Round the World on a Wheel 1899
John Foster Fraser 532 pages
There are a number of books about people riding their bicycles long distances in the 19th Century. There are a couple about riding around the world. Bicycling was terribly popular in those days and the public was apparently hungry for the stories so they could vicariously live the experiences. Then along came automobiles and that was the end of the bicycle mania and bicycle books.
The 19th Century was a different time from today. There was not much competition for people’s attention and so prose could be quite lengthy and descriptive. The prose is quite lengthy in this book and so it’s a good example. Round the World on a Wheel reports on almost every town and group the riders met and that can get tedious. Read just the parts of the world you are interested in but when you do enjoy the humor and the cultures described. John Foster Fraser, who was a journalist, had a “funny bone” and a clever wit. Sometimes his prose evokes Mark Twain.
In his preface Mr. Fraser says he and his friends embarked on their “round the world” journey because they “are more or less conceited, and like to be talked about, and see our names in the newspapers.” They took it easy taking two years to travel the world and were a great disappointment to their friends when they returned. They were not haggard. They had not been scalped, been tortured or had their “eyes gouged.” They’d not been rescued at any time and had not “killed a man.” “It was evident we were not real travelers.”
Still, they were proud having “accomplished the longest bicycle ride every attempted… 19,237 miles…” “Our adventures… were of a humdrum sort. If only one of us had been killed, or if we had ridden back to London each minus a limb, some excitement would have been caused. As it was we came home quietly.” That’s a bit tongue in cheek since fraser also described being stoned by Mohammedans, pelted by Chinese, sleeping in wet clothes, going hungry, only having eggs to eat (30 in one day – “a man begins to be epicure enough to desire a change”), forced to be teetotalers, coming down with small-pox and fever, having less than a dozen fights with Chinese mobs, not shaving for five months, and “only occasionally” washing.
The three riders went through Belgium (the met the king), France Germany, Hungary, Russia, Iran (they met the Shah), India, Burma, China, japan, and finally the United States.
They started their tip in 1896 on black “roadsters” that all loaded weighed about 75 lbs. They carried leather bags “stuffed with repairing materials.” They had luggage carriers on the backs which carried bags of underclothing. They wore woolen garb and each wore “big, bell-shaped helmets.”
They left England and headed across Europe. Fraser’s wit and descriptions make the trip interesting to follow as they ran into excited towns that had heard of their approach. They got flowers and autograph requests in one town and in “Buda-Pesth” the locals decorated the bikes “so that we looked quite festive.”
In other places where bicycles were not common the riders were taken for imps from the “nether regions” before they went shrieking off. There were strange customs rules at some borders, bureaucracy to be dealt with, and they had to walk through Cologne because their machines did not have numbers, The descriptions of the towns and citizens are interesting before they get to be too many. Today the world is fairly homogenized. There are McDonalds all over the world. In 1896 many parts of the world were isolated and there were great differences not just from country to country but from town to town. In one town the bicyclists wanted to experience Hungarian music but the band insisted on playing first English tunes and then “Yankee Doodle Dandy” for their guests. When finally the switch was made to Hungarian music, “…at last we got the real article, how wild and how torrent-like it was! It was like Wagner in delirium tremens.” The descriptions of towns are evocative.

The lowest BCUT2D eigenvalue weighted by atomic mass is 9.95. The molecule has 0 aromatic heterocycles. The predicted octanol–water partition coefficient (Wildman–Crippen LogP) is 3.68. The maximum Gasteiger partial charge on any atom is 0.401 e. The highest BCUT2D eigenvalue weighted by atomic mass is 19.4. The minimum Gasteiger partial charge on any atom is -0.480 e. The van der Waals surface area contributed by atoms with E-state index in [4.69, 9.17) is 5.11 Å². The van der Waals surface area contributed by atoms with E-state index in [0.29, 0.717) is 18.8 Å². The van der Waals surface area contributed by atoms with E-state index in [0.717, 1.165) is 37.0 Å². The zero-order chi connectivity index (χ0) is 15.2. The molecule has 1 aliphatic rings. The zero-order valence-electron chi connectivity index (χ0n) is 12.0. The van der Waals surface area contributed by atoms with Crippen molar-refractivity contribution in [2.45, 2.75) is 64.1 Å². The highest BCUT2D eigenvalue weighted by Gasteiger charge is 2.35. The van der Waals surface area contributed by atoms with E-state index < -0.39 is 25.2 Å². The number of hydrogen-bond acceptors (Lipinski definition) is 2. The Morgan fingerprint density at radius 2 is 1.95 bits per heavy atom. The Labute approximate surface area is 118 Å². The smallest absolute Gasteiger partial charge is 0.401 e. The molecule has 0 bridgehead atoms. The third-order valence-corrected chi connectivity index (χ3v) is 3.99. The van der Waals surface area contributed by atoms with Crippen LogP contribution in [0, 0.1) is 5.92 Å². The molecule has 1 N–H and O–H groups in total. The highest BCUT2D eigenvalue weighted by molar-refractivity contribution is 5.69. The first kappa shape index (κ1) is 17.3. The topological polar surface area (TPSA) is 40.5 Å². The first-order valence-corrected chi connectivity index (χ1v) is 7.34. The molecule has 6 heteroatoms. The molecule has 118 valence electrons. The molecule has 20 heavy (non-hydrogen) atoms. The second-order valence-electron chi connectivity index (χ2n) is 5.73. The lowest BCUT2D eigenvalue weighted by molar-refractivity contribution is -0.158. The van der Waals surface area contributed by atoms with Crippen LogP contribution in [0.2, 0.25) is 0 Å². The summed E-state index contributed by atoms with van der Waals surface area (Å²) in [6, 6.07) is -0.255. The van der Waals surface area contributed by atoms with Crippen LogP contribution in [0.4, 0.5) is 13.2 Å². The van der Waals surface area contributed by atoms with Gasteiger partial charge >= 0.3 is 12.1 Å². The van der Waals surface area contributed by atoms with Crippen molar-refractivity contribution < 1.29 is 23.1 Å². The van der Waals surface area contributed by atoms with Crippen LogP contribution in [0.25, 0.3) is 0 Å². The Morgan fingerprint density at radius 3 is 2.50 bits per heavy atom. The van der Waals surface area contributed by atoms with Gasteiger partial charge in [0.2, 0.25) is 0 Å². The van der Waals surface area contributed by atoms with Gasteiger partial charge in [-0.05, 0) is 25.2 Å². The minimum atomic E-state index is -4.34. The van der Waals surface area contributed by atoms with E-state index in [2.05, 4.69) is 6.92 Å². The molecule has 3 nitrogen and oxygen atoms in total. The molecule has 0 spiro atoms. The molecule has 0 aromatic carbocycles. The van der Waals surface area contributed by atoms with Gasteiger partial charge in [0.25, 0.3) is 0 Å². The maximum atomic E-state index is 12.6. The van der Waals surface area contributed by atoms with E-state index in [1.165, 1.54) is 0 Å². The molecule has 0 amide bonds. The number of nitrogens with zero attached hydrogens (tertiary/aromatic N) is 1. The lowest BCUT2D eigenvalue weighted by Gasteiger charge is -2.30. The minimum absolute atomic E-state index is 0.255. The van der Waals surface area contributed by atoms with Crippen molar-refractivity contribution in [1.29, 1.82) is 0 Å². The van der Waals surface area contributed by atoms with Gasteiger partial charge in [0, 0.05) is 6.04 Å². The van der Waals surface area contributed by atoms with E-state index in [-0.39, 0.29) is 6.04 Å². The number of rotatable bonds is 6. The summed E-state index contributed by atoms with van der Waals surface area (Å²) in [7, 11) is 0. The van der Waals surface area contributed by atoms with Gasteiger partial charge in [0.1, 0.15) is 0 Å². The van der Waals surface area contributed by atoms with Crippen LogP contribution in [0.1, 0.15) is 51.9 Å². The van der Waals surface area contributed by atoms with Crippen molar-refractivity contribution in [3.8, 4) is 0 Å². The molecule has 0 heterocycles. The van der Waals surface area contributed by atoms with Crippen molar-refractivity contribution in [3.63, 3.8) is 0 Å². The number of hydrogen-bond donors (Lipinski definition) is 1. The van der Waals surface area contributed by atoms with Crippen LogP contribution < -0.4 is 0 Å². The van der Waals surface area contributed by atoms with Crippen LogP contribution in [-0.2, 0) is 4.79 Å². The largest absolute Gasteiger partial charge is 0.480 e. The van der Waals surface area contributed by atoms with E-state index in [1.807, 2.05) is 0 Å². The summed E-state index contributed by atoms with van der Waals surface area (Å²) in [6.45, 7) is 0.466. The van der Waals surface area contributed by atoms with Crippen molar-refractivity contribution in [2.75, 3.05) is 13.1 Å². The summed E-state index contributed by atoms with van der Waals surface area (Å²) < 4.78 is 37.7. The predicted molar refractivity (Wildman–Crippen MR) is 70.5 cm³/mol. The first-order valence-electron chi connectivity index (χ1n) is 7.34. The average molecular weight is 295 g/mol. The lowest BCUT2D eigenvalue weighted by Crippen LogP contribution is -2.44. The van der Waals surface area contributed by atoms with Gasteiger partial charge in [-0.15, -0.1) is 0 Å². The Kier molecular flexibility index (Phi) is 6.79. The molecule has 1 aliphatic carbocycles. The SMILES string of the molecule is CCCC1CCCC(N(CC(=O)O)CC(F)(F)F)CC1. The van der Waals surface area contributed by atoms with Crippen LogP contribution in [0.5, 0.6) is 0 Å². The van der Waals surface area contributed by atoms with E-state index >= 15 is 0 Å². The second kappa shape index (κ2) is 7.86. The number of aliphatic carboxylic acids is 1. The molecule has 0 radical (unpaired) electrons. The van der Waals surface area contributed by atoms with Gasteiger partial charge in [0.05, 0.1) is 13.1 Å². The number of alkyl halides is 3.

Language could be a problem such as when they were greeted in Hungary by expectant citizens and then treated to long speeches and dinner. In turn the Hungarians heard Fraser say he and his friends were deeply touched, would never forget their hospitality, etc. The Englishmen and the Hungarians had no idea what the other was saying. These kinds of humorous vignettes make interesting reading as do humorous observations: the man who laid out the roads around Yalta must have been paid by the mile because they were so windy.
Some of the countryside and towns were charming and quaint. Others not so good: “We had to stay in inns dirty and dingy, the food unpalatable, and the sleeping accommodations vile. Ignorant of the language we ate anything brought to us. The land was inhabited by peasants who live in wretched hovels…”
It was hard work bicycling around the world: scorching heat, deep sand, spiked seeds that flattened tires, bad roads, misunderstandings, inhospitable locals, hunger, torrential rain, sometimes not changing clothes for days, carrying their bicycles for miles, mud (“We gathered dirt as quickly as a rolling snowball gathers snow”), extortion of high prices, sand storms, having money that was worthless because it could not be changed, interactions with Cossacks, a wild Persian wedding, being stoned in Kum (Iran), meeting bears, visiting cultural treasures like the Tah Mahal (“Nothing in this world is so beautiful”), earthquake, various kinds of welcomes (“flurried scurrying of hobbling women, screaming of affrighted youngsters, and bawling of men wedged in a crowd against the walls,” As well as being pelted by eggs and rotten fruit at one town in China)